A "severe" tropical cyclone bearing down on Tonga has intensified to category 3 with "very destructive" winds up to 160km/h.
Two people are reported missing and dozens more forced to seek shelter in evacuation centres after Tropical Cyclone Tino passed over Fiji overnight.
Flooding has been reported in parts of Vanua Levu and Taveuni.
The storm was upgraded to category 2 overnight but since further intensified to category three this morning with mean winds up to 160km/h, described as "very destructive, according to the Fiji Metservice
Tino was still intensifying and moving southeast in the direction of Tonga.
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The Fiji Disaster Management Office says it's pre-positioned some relief supplies that can be used as soon as the cyclone passes over Vanua Levu.
Director Vaisiti Soko told RNZ already more than 100 people are being looked after in evacuation centres across the country.
He said, indirectly related to the cyclone, police were still searching for a father and daughter who were swept away in the Central Division on Viti Levu while trying to cross a river in bad weather.
WeatherWatch NZ says Tino will be north east of New Zealand by Monday as an ex-cyclone. There was currently no direct threat to New Zealand.
The centre of the storm will impact Tonga from 3pm Saturday to 3am Sunday, and with a potential a direct hit from the centre.
"Torrential rain, severe coastal flooding, damaging winds which can destroy weak buildings entirely plus dangerous seas and storm surge can all be expected across Saturday and tonight.
"This storm has now increased in strength to the point that all people in Tonga must be prepared immediately for damage."
It will be gone and clearing by Sunday morning, and winds will ease.
Tino will become an ex-tropical cyclone this weekend as it moves far enough south from warm waters.
WeatherWatch NZ expects the remnants of the storm to grow and intensify well to the country's east into a much larger extra tropical low.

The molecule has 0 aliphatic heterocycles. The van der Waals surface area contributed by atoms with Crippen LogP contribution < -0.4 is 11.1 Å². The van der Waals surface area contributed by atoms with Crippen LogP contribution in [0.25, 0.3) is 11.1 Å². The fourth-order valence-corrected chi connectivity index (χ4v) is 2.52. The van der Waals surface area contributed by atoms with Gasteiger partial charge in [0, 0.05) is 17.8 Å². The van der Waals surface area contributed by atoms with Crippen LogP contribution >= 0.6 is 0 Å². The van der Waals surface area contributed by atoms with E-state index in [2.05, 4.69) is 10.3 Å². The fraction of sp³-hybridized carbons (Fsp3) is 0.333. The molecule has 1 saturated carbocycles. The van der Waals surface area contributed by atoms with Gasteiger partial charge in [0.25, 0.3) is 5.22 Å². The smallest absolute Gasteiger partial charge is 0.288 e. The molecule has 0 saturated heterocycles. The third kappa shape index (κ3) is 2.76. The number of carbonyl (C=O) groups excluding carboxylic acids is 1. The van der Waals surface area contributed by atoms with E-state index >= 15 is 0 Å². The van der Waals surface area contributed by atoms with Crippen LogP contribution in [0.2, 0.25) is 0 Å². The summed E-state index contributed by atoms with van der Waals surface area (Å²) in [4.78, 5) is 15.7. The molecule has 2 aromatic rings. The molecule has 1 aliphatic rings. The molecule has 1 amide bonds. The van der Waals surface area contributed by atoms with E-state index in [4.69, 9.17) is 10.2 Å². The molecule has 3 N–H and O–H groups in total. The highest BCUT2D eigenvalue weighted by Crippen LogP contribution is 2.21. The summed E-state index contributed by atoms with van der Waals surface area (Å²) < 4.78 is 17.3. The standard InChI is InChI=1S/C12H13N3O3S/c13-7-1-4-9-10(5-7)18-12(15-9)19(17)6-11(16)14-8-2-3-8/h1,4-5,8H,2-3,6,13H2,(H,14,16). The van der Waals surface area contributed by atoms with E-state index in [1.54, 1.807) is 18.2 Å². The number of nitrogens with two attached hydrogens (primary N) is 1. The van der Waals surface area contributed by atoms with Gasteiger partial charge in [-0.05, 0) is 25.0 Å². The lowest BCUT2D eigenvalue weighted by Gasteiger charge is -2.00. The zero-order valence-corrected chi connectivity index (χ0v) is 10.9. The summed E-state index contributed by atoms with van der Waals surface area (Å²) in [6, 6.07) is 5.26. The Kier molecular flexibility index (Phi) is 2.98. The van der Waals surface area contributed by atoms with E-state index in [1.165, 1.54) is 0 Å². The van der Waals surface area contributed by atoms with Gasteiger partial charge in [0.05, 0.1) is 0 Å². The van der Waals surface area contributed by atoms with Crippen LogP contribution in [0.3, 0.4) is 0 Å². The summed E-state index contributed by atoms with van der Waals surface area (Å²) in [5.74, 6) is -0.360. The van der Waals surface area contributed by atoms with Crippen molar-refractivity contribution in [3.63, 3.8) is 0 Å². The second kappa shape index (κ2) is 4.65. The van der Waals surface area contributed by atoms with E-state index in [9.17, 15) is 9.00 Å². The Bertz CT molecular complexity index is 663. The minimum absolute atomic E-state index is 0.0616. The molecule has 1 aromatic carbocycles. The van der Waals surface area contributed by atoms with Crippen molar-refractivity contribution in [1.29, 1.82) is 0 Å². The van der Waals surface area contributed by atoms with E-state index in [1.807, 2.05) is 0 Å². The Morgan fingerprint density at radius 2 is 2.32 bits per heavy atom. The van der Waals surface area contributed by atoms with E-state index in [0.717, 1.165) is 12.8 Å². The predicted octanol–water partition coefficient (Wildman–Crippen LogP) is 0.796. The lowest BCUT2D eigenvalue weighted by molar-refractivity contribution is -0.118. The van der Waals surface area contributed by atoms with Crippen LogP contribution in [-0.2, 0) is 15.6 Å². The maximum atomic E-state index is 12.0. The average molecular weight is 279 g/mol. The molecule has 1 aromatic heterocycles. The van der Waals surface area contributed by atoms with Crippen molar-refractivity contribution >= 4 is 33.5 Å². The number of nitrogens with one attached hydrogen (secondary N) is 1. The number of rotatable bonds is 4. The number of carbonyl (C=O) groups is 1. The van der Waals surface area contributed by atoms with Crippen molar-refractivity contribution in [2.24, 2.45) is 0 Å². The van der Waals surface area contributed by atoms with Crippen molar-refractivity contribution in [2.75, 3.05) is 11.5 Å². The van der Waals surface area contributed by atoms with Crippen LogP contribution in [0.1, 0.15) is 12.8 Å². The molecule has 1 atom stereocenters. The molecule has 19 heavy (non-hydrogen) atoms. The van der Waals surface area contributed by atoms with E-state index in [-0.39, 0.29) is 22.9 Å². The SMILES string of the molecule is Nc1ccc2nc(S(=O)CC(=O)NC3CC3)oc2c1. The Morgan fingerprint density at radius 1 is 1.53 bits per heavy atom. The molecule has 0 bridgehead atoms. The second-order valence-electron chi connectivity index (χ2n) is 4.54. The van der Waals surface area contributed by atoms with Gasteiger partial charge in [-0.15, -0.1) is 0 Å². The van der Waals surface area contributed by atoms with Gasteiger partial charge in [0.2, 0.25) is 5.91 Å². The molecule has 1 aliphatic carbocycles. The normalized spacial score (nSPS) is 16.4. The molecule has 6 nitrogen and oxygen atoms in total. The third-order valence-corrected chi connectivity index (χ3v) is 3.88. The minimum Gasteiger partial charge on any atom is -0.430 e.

"This storm is a long way offshore and shouldn't affect New Zealand's weather at this stage - but the big size and close nature means it's worthy of WeatherWatch issuing alerts for eastern beaches of the North Island with Monday and especially Tuesday the highest risk for more dangerous conditions in the water.
"Swells over four metres may be generated around some parts."
Meanwhile, weather on land will likely be hot, sunny and settled in many places, masking the offshore dangers bringing random large waves and stronger than normal rips and currents.
Tino is the third tropical cyclone over the season - which runs from November to April - following Cyclone Sarai which struck both Tonga and the Lau Group in Fiji just a few weeks ago, and Cyclone Rita which formed at the end of November.
Normally about 10 tropical cyclones form in the Southwest Pacific Basin over the season.
Niwa and MetService predict about nine to 12 cyclones will form, with elevated activity late in the season, from February to April.
Tropical cyclones are categorised in strength from 1 to 5, 5 being the most intense.
For the coming season, about four storms are expected to reach at least Category 3 strength, with mean wind speeds of at least 118 km/h.
Past years with conditions similar to this one suggest several storms that develop could intensify to at least Category 3 strength.
Category 5 cyclones, where wind gusts exceed 199 km/h, have occurred in some years and similar conditions are leading into the 2019/20 season.
Cyclones are essentially low-pressure systems that form and build over warm waters in the tropics - but with extreme characteristics.
Gale-force winds - or those higher than 63km/h - are found at low levels near their swirling centres but can fan out for hundreds of kilometres.
Meteorologists consider a "severe tropical cyclone" to be one that blasts as hard as 118km/h.
At least one comes within 550km of New Zealand each year, usually around February and March.
To get this far south, they have to make their way over much colder waters, while hitting strong upper-level winds as they move out of the tropics.
By the time they arrive, they are almost always reclassified as "ex-tropical" cyclones.
That does not mean they have weakened or been downgraded, but rather that they've morphed into a different beast.
Ex-tropical cyclones still pack the potential for severe weather.
Under the right conditions, they can intensify and even muster lower pressures than they had before being reclassified.